For now, I have two stacks of notes going. I'm not pressuring myself to decide which project I'll write next. I'm tossing ideas around and gauging my own heart.

Do you ever have more than one idea demanding attention? How do you decide which book to write next?

photo credit

Wednesday, September 11, 2013

Writing lessons learned from THE MAZE RUNNER

All three of our sons have read and loved THE MAZE RUNNER by James Dashner. One of my 13-year-olds pestered me about reading this book until I finally relented. I'll admit, it took me a few chapters to get into the story. But once I did? I blew through it.

This author did so many things right, but I'll focus on my favorite writing lessons. (Alert! Read no further if you haven't read this book yet and don't want to know any plot points)
  • Reader and main character question the story world together: Thomas, the main character, had no idea where he was or why he was sent there. He didn't know how old he was. He questioned everything because he was curious. I was curious, too.
  • If you're using story slang, keep it to a minimum: this story had a few unique words--Greenie, shank, shuck-face, klunk. The author did a good job of repeating these few words without overwhelming the reader.
  • Groundhog Day: Thomas' memory had been wiped, yet he kept feeling as if he'd been in the maze before. Most of his new life was new and unfamiliar, but then he saw or felt something and knew it wasn't the first time. I was intrigued, and wondered what the backstory was.
  • Mysteries within mysteries: Another kid accused Thomas of being a traitor...of being responsible for their predicament. Was it possible Thomas was a bad guy in disguise? A mystery within a mystery. I wanted to know more!
  • Avoid confusion: a girl arrived in "the box," with a note saying she's the last one. At first I thought it meant she was the last girl, but then learned otherwise. A couple of words would've clarified that point.
  • Necessary world: with a grand story like this, I'd imagine the author could've gotten carried away with world details. But Dashner did a great job of only sprinkling in necessary details when they were important. By spoon feeding world to the reader, it wasn't overwhelming. It was a great blend of action, world, and dialog.
  • End book one with something new: without giving too much away, I know that Book 2 will be in an entirely new setting. It'll include some of the characters I'd come to know, but it'll be infused with new characters who showed up at the end of Book 1. Really smart. 
My son was glad to know I'd be moving on to Book Two of the series. I'm sure I'll learn from that book as well! Side benefit: chatting about books with my boys. #win

Have you read this book or the series? What do you think of these writing lessons? And if you write fantasy, dystopian or paranormal, do you sometimes get bogged down in world details? How do you avoid that?

Wednesday, September 4, 2013

Play it Safe or Take Risks? #IWSG

Welcome, Insecure Writer's Support Group peeps!

Recently, I was with my sixteen-year-old son and two of his friends. We were breaking a teeny tiny little rule. I swear it was small. But still, breaking this little rule made me very nervous. One of my son's friends asked, "Mrs. Musil, did you ever get in trouble in high school?"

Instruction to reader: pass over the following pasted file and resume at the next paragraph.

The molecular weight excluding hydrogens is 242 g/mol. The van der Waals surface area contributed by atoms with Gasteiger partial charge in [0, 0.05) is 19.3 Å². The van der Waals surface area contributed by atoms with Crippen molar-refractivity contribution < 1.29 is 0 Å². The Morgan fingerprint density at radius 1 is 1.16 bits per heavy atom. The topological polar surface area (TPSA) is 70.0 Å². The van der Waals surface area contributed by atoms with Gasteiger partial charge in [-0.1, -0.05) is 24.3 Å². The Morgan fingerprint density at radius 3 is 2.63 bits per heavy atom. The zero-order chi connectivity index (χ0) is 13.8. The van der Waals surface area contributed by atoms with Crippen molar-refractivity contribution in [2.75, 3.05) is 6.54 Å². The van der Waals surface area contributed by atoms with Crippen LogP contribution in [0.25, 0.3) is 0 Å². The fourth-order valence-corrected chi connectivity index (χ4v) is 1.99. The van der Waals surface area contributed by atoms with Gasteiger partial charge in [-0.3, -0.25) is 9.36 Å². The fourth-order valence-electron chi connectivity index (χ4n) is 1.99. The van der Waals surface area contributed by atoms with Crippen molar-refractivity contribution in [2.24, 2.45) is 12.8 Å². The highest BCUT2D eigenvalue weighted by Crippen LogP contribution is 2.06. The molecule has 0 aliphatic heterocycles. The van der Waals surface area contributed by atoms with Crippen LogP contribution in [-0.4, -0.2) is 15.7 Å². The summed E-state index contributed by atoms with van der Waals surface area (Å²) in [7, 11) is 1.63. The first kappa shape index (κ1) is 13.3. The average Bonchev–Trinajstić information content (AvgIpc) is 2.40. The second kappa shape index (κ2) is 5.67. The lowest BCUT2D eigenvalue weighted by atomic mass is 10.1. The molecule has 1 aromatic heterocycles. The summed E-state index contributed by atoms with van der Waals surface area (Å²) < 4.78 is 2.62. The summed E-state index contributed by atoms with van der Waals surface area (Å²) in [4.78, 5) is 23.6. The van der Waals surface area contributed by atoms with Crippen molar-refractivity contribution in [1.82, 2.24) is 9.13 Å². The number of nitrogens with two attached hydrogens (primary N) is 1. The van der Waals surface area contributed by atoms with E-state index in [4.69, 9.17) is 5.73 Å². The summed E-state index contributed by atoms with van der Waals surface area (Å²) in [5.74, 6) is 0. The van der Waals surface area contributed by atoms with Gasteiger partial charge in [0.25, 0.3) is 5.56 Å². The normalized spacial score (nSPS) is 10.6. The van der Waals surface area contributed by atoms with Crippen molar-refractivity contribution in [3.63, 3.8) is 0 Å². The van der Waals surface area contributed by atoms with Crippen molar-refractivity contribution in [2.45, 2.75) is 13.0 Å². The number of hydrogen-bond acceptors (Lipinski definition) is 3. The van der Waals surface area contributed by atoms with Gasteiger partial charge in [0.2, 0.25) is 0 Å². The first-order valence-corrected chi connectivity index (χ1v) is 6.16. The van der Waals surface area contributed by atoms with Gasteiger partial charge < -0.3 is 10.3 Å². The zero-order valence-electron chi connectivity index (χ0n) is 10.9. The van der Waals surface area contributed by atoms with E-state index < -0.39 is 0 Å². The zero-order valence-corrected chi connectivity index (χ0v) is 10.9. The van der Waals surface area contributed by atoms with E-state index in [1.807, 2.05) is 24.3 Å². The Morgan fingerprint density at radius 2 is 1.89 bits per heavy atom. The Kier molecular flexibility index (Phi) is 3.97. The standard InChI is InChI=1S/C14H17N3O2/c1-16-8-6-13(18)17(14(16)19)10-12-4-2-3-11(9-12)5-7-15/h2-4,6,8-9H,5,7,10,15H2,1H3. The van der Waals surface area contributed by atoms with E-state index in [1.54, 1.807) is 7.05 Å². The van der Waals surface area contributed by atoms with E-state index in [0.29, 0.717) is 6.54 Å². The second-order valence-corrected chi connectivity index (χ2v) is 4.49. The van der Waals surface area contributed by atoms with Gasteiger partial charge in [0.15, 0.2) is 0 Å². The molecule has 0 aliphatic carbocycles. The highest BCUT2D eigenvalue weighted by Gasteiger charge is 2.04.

My honest answer? No. There were plenty of things I did wrong--I even broke some minor rules--but trouble? Definitely not.

I realized then that I've always played it safe and stayed out of trouble. I have a strong aversion to risk. I'll never be a Steve Jobs, who took huge risks with big failures and grand successes. I've taken small risks with small failures and successes.

In the publishing world, aversion to risk can hurt a writer. And different choices carry different risks: traditional, small pub, indie. Are play-it-safe writers destined to fail?


Here's the way I see it: even if you're not taking gravity-defying leaps, you're likely taking huge risks for you.
  • Do you write and let other people see your words? HUGE leap. 
  • Are you creating new material and revising previous manuscripts, despite setbacks and rejections? HUGE leap. 
  • Do you send work out, despite the stomach-clenching fear? HUGE leap.
Each time we step outside our comfort zones, we're making progress. And as long as we're making progress, success will come. It might just take play-it-safe writers longer. As Frederick B. Wilcox said, "Progress always involves risks. You can't steal second base and keep your foot on first."

If you're like me--afraid to take risks--do it anyway. Even if the risks are small. Need inspiration? Check out these cool quotes I came across while writing this post.

"When in doubt, make a fool of yourself. There is a microscopically thin line between being brilliantly creative and acting like the most gigantic idiot on earth. So what the hell, leap." -- Cynthia Heimel, Lower Manhattan Survival Tactics

"Many great ideas have been lost because the people who had them could not stand being laughed at." -- Author Unknown

"Yes, risk taking is inherently failure-prone. Otherwise, it would be called sure-thing-taking." -- Tim McMahon

"I dip my pen in the blackest ink, because I'm not afraid of falling into my inkpot." -- Ralph Waldo Emerson

"Why not go out on a limb? Isn't that where the fruit is?" -- Frank Scully

Do you boldly take risks, or do you play it safe? If you've taken publishing risks, was it difficult to step out of your comfort zone?